Nico Vibert is a Senior Technical Marketing Engineer at Isovalent – the company behind the open-source cloud native solution Cilium. Nico has worked in many different roles – operations and support, design and architecture, technical pre-sales – at companies such as HashiCorp, VMware and Cisco. Nico’s focus is primarily on network, cloud and automation and he loves creating content and writing books. Nico regularly speaks at events, whether on a large scale such as VMworld, Cisco Live or at smaller forums such as VMware and AWS User Groups or virtual events such as HashiCorp HashiTalks. Outside of Isovalent, Nico’s passionate about intentional diversity & inclusion initiatives and is Chief DEI Officer at the Open Technology organization OpenUK.
Back to Basics – L7 Flow Visibility
[07:26] In this short demo, we look at the 2 options to achieve Layer 7 flow observability using Cilium and Hubble.
Let’s now look at layer 7 flow observability with Cilium and Hubble. Now, in the previous video, what we looked at was how we can use Cilium and Hubble to automatically create a flow diagram, right? Looking at things like IP addresses, HTTP Port, but also having some kind of awareness of Kubernetes objects. But clearly, what you would also like to have is, if you can, if possible, is to have more granular visibility into at layer 7. For example, at the HTTP request packets to find out more about HTTP path status code, or that kind of data. And the way to do it is to use the embedded Envoy proxy that lives within Cilium. We can’t do it natively within eBPF, so we have to forward the traffic internally to the Envoy proxy that is running within the Cilium agent. For this, I’m going to be using the Cilium service mesh lab again. Now, we have two ways. One is to annotate a pod, and I would add layer 7 visibility to our Hubble flow, right? You can even see here back in the documentation here, um, as you can see, we can just add some kind of annotation and it has to follow a specific format. You can see the traffic direction, example, egress, Layer 4, Port, protocol, and then the layer 7 protocol, right? So maybe you want to look for DNS traffic or maybe you want to look for HTTP traffic, right? So you can annotate a specific pod, and, automatically, it will generate some,, you will start seeing some visibility for this traffic. No let’s try straight away here. So we’re going to annotate here so we look at how we are applying the label based on this annotation, based on the label ‘product page,’ and we are looking for Ingress traffic over Port 9080 for TCP and HTTP, right? So we’re being quite granular about the type of traffic we are looking for. If I just now refresh that application, let’s see in the Hubble UI, you can see HTTPS just appear. So we are now sending some visibility into at the HTTP level. You can see that there was a GET call to a ‘/productpage’ path. Great, so that’s option number one. Then, now let’s, now, look at option number two.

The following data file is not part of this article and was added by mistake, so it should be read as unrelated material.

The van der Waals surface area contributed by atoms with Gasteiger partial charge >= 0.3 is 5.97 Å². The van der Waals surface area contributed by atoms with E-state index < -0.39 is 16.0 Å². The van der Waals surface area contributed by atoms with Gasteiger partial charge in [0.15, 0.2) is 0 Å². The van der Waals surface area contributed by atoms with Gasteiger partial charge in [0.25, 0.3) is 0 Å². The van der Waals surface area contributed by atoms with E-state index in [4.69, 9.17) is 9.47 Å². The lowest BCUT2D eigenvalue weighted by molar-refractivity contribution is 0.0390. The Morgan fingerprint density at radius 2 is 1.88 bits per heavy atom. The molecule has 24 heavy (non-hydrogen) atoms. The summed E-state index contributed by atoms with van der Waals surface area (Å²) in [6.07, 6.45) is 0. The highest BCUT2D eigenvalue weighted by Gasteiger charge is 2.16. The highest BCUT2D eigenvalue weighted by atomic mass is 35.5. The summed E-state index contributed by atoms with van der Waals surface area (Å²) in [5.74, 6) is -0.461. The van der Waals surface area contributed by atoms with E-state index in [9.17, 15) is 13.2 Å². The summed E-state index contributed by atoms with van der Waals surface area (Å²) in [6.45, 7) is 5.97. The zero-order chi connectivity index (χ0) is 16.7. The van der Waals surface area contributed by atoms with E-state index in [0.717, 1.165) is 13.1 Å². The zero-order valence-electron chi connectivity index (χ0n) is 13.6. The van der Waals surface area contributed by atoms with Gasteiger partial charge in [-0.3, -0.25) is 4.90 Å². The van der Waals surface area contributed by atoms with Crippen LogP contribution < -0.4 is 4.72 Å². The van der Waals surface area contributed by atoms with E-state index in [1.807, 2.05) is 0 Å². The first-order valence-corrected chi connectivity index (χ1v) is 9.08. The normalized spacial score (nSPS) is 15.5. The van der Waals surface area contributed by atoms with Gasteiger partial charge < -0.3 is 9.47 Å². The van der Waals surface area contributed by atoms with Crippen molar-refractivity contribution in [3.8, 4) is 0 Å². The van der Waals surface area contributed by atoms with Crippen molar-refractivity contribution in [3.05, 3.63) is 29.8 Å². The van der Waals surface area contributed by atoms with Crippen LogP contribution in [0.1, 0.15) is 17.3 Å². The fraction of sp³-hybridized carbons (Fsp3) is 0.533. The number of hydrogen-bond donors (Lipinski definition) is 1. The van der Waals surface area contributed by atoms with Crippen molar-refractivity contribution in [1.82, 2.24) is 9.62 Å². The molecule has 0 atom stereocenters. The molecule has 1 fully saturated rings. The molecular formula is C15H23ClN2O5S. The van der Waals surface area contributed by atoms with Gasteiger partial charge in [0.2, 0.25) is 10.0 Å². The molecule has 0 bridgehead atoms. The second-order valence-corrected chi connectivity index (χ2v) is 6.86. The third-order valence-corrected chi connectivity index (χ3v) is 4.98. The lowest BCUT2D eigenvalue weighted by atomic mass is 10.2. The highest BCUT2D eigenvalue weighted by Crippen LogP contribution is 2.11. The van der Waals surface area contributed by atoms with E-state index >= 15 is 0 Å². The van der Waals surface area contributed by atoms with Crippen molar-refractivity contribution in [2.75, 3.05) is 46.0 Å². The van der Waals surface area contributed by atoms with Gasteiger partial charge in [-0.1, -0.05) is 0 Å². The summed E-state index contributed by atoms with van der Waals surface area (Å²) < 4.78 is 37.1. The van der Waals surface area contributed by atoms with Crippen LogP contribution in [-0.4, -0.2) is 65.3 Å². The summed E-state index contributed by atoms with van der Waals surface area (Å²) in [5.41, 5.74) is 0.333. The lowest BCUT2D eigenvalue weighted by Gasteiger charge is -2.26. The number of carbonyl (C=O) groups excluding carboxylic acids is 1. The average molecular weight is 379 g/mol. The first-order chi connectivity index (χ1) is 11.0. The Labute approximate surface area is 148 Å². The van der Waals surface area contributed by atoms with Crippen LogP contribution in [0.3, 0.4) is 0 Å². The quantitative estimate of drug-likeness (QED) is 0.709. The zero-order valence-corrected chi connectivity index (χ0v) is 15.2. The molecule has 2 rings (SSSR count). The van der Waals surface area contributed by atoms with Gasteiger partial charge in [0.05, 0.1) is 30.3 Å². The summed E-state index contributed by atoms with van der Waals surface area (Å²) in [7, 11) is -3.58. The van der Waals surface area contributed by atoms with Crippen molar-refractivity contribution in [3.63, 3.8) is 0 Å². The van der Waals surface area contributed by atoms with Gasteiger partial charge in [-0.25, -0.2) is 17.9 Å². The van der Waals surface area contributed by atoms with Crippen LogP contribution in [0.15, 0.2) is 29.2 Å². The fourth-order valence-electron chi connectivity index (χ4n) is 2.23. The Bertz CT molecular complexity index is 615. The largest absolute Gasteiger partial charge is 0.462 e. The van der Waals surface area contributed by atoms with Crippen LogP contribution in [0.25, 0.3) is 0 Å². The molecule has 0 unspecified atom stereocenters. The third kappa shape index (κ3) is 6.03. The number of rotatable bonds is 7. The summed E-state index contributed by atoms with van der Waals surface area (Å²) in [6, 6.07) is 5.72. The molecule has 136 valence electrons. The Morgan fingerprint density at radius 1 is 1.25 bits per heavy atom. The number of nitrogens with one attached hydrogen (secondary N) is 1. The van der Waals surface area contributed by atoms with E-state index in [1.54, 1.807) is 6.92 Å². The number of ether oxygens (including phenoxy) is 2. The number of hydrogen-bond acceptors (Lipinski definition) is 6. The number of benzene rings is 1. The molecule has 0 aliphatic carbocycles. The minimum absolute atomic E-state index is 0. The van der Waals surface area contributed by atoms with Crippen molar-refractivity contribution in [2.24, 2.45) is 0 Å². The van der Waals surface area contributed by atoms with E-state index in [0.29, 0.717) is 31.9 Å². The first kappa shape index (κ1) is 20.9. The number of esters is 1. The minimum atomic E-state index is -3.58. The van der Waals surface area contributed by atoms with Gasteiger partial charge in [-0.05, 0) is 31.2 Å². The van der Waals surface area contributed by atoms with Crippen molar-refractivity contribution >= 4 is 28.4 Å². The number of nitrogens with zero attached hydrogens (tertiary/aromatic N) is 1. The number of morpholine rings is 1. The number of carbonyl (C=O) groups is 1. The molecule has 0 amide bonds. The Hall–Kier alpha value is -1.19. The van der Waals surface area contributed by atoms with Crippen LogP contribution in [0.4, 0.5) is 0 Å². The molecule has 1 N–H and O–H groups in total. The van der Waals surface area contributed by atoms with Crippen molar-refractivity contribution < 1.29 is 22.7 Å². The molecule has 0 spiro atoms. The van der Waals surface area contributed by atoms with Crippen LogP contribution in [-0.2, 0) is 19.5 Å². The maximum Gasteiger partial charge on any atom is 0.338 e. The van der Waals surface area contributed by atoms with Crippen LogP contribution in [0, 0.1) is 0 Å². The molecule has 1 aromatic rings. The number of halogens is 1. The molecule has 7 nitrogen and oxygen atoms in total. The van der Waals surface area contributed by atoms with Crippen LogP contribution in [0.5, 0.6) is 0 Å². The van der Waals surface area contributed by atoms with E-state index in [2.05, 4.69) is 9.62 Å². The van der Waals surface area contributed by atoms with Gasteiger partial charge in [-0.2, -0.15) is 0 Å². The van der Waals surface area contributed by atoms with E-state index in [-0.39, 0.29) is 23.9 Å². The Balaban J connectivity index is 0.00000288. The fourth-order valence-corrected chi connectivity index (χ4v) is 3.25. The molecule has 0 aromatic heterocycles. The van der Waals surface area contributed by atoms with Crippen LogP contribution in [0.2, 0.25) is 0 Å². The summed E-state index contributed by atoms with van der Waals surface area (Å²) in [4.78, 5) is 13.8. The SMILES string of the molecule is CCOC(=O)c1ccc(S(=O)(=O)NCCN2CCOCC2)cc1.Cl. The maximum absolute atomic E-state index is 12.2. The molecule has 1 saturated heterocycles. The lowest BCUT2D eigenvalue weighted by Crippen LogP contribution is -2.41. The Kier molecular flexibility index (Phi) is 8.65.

In option number two, what we are doing is using network policies, so again, the layer 7 policies, network policies will result in the traffic being proxied through an Envoy instance, provided in each agent pod. So we’re going to use this example policy which essentially applies to,, TCP traffic of about 80, 8090, 9080, etc., and we’ll apply it across the whole cluster.
All right, let’s look. Again, let’s refresh your application, and now we should begin to see more and more data in here, all right? So you can see ‘/product page’ to ‘/reviews,’ there was a call made to ‘/reviews/0,’ go back again, to ‘/details.’
And if we use Hubble CLI, we start to see more information about exactly the type of call. Now, let’s be a bit more granular, and that’s the beauty of the CLI, especially is how you can add more and more filters. So right now, we are looking for traffic over Port HTTP, and we are just looking for the traffic that matches the label ‘app=reviews’ over Port 9080. Again, you can see HTTP 1.1 GET traffic to the specific URL. That you can look so traffic based on the path or, for example, just traffic to ‘/details.’ Again, you can find it. You can see it comes from the product page to the details pod. You could also – and actually we don’t need this, we can just look for, let’s say, HTTP status 200. Again, you see the 200 status code requests replying successfully.
And you can just be very granular with how you observe traffic. Again, we can, for example, use the method, so you can filter based on all the GET calls and you could combine several different flags. For example, if you want to see the GET calls to a specific application, you can base it on the labels. We want to see the traffic to the details app, and we’ll just change it forward, and again, you can see traffic. You can see the timestamp, source, destination, network policy, verdict, and the layer 7 filter.
So that’s the end of the video. Again, you’ll see we’ve got a couple of different ways to gain layer 7 visibility. One was to annotate a pod, or one was to apply a layer seven network policy but as you can see, it’s very powerful. We’ve only shown examples for HTTP, but it works with, you know, gRPC or Kafka, some different types of layer 7 protocols. Okay, well, thanks for watching. If you like this video, feel free to subscribe, and we’ll see you soon. Bye.